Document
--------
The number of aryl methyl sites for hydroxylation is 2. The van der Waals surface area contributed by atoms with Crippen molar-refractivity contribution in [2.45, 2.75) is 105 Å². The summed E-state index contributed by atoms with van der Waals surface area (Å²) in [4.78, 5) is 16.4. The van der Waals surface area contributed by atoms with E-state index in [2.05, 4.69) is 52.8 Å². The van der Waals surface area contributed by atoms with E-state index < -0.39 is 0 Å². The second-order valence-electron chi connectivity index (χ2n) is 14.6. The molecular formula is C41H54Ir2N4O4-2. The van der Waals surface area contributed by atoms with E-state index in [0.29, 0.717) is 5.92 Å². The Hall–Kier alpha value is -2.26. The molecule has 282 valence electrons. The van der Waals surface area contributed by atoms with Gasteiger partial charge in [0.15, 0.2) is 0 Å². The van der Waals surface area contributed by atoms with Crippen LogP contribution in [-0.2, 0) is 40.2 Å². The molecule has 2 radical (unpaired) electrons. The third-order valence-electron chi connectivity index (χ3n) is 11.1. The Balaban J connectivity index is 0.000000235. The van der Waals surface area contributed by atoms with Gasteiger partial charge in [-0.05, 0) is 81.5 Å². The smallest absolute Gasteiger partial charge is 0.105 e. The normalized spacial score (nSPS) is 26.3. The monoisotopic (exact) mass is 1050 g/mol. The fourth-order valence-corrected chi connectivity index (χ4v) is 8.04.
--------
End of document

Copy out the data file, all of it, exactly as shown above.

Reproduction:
The number of aryl methyl sites for hydroxylation is 2. The van der Waals surface area contributed by atoms with Crippen molar-refractivity contribution in [2.45, 2.75) is 105 Å². The summed E-state index contributed by atoms with van der Waals surface area (Å²) in [4.78, 5) is 16.4. The van der Waals surface area contributed by atoms with E-state index in [2.05, 4.69) is 52.8 Å². The van der Waals surface area contributed by atoms with E-state index < -0.39 is 0 Å². The second-order valence-electron chi connectivity index (χ2n) is 14.6. The molecular formula is C41H54Ir2N4O4-2. The van der Waals surface area contributed by atoms with E-state index in [0.29, 0.717) is 5.92 Å². The Hall–Kier alpha value is -2.26. The molecule has 282 valence electrons. The van der Waals surface area contributed by atoms with Gasteiger partial charge in [0.15, 0.2) is 0 Å². The van der Waals surface area contributed by atoms with Crippen LogP contribution in [-0.2, 0) is 40.2 Å². The molecule has 2 radical (unpaired) electrons. The third-order valence-electron chi connectivity index (χ3n) is 11.1. The Balaban J connectivity index is 0.000000235. The van der Waals surface area contributed by atoms with Gasteiger partial charge in [-0.05, 0) is 81.5 Å². The smallest absolute Gasteiger partial charge is 0.105 e. The normalized spacial score (nSPS) is 26.3. The monoisotopic (exact) mass is 1050 g/mol. The fourth-order valence-corrected chi connectivity index (χ4v) is 8.04.